The lead single from 2001’s Gorillaz, the self-titled debut from Damon Albarn and illustrator Jamie Hewlett’s virtual band, “Clint Eastwood” peaked at No. 4 on the U.K. Singles Chart, No. 57 on the Billboard Hot 100, and reached No. 1 in Italy and No. 2 in Germany. The track earned Del the Funky Homosapien his first platinum plaque from the Recording Industry Association of America (RIAA) and exponentially expanded his fan base.
And to think, it almost didn’t happen. The rap verses had already been recorded by British group Phi Life Cypher, but on a whim, Del’s Deltron 3030 collaborator, producer Dan the Automator, asked him if he could pen a few verses at the last minute. Del, who happened to be reading a book called How to Write a Hit Song by Molly-Ann Leikin at the time, figured he’d give it a shot—but not without pressure from Dan.
Thirty minutes later, his verses were done and he went back to work on the Deltron album, essentially forgetting all about it. But it wasn’t long before the song blew up and his life changed forever. We caught up with Del the Funky Homosapien to talk about the song’s genesis, how it affected career, and what he thinks of fame.
In The Beginning
Dan the Automator and I were finishing up the first Deltron album, so I was aware of Gorillaz’s production like halfway through that. I also knew Jamie [Hewlett] from Tank Girl, and as soon as I seen some of the concept art, I was like, “Okay, this gonna be the shit.” Dan was supposed to be taking me back to the house from San Francisco. He just busted out on me like, “Yo, I got this song for Gorillaz. You think you could clean it up, write a song real quick?” And I had been studying songwriting at that time, and he knew it. I guess he figured I could just whip up a song in like 30 minutes, which I could. He kept needling me, and I said, “Alright, I’ll do it.”
I knew it was gonna do something ‘cause both of those talents together, Damon and Jamie, I had a feeling it was gonna be big. I felt like Jamie Hewitt really didn’t pop off like he should have at the time, in the age of that Tank Girl movie. But I thought that wasn’t really representative of what he was doing artistically. So for him to now have Gorillaz, this platform where all the characters is him, I was into it just for that.
I forgot about the song, to be honest. I did it and didn’t think nothing else of it, you know what I’m saying? I do so much, I just kept it moving. I guess it came out—and this was like years later—but it was already huge in the U.K. Then it started trickling over here and becoming a hit here. It was on the radio, I guess, and someone seen me walking around town. They said, “We just heard you on the radio, and I knew it was you ‘cause I know your voice.” I’m like, “What?” They’re like, “Man, you’re on the radio.” I’m like, “I don’t know what you’re talking about.” They were giggling, talking about, “He don’t even know that his own song’s out.” They’re like, “It’s a hit song. They’re playing it all the time. Gorillaz or something?” I was like, “Nah, it can’t be.” Sure enough, it was.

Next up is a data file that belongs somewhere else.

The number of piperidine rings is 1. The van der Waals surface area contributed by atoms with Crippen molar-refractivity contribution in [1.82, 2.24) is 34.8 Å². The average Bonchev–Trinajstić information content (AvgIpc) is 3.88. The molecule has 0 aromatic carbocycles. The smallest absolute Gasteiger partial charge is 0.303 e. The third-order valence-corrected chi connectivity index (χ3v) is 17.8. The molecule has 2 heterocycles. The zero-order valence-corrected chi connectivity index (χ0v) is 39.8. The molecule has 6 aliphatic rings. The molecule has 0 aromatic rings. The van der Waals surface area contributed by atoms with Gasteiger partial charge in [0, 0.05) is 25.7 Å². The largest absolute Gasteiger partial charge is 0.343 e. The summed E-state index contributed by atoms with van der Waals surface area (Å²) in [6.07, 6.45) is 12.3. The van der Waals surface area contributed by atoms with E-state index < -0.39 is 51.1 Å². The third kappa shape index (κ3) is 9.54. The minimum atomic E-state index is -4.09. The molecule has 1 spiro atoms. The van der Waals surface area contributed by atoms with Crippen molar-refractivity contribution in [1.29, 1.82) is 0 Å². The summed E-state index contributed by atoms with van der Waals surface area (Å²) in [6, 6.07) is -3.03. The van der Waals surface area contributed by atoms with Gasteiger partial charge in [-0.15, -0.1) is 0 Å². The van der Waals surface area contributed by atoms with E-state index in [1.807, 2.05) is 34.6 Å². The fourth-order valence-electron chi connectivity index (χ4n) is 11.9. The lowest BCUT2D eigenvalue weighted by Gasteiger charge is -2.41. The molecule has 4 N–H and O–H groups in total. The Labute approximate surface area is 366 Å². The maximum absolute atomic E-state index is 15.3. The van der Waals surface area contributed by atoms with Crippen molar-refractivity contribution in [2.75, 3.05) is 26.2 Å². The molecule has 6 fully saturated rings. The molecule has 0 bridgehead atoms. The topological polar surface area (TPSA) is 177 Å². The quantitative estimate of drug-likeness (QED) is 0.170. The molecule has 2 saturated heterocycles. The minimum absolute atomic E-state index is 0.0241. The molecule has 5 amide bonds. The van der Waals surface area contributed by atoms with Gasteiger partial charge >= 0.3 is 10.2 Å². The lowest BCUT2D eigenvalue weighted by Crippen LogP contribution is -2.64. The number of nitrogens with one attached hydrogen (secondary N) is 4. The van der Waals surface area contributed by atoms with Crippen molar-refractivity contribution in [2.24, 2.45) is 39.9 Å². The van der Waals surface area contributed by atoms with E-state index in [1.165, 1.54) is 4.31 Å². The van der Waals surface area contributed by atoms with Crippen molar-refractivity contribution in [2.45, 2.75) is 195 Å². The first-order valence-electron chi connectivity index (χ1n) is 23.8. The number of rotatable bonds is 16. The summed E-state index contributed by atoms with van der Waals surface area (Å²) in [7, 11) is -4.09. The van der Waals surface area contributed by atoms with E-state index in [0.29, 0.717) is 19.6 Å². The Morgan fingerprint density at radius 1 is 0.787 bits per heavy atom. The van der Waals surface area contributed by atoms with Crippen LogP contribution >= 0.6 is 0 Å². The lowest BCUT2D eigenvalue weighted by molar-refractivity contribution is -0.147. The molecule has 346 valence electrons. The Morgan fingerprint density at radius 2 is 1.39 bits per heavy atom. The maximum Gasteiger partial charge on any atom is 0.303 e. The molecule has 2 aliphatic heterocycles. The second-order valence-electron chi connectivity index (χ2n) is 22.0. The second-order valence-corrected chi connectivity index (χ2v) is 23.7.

I didn’t even wanna perform the song at first because I felt like, “They a cartoon band, so why is real people performing this?” That’s just how I was thinking. I’m like, “If they a cartoon band, why you motherfuckers doing this shit?” I didn’t understand how they had it working at first. And I didn’t want people to get that misconstrued with what I really do.
I wasn’t around to perform the song when it first came out, so what else were they gonna do beside have other people rap my verses? But I think once I started making it official and really coming out, I think it did make a helluva difference. A lot of people just want to see Del. Not saying I overpowered the grandiose performance that is Gorillaz—‘cause it’s a star-studded event—but I’m sure there are some people who’d like to see Del.
Was The Pen Mightier Than The Mic?
I wasn’t in the video for the song because it’s a cartoon. And I really think Jamie Hewlett’s artwork is what pushed it into another stratosphere. If it wasn’t for his artwork, I don’t think it would have did as much. That really had a lot to do with it.
That song definitely gave me more notoriety. It gave me a little bit more cash. My value went up. I got a platinum plaque from that shit. It was the first platinum plaque I got. That’s nice to have when you’re trying to negotiate and do shit. They respect you in a different way when got that under your belt.
I guess you define fame as people known who you is, but people know who I am anyway. I’ve always been kinda of poppin’. I’m out here. I really be outside. People can see me. I’m not hidden somewhere, trying to escape the public. I’m more embraceable. I don’t care. I appreciate when people come up to me and say they know me or whatever. And it don’t even be that much. People will see me and be like, “What’s up Del? I know your shit.” Then I keep it moving. I don’t present myself like a star like that. I’m just out here regular. Me personally, I don’t see no reason to be a dickhead. I’m not really doing nothing crazy. I’m not solving world issues or curing cancer or some shit like that. I rap, I do music. You can take it or leave it, really.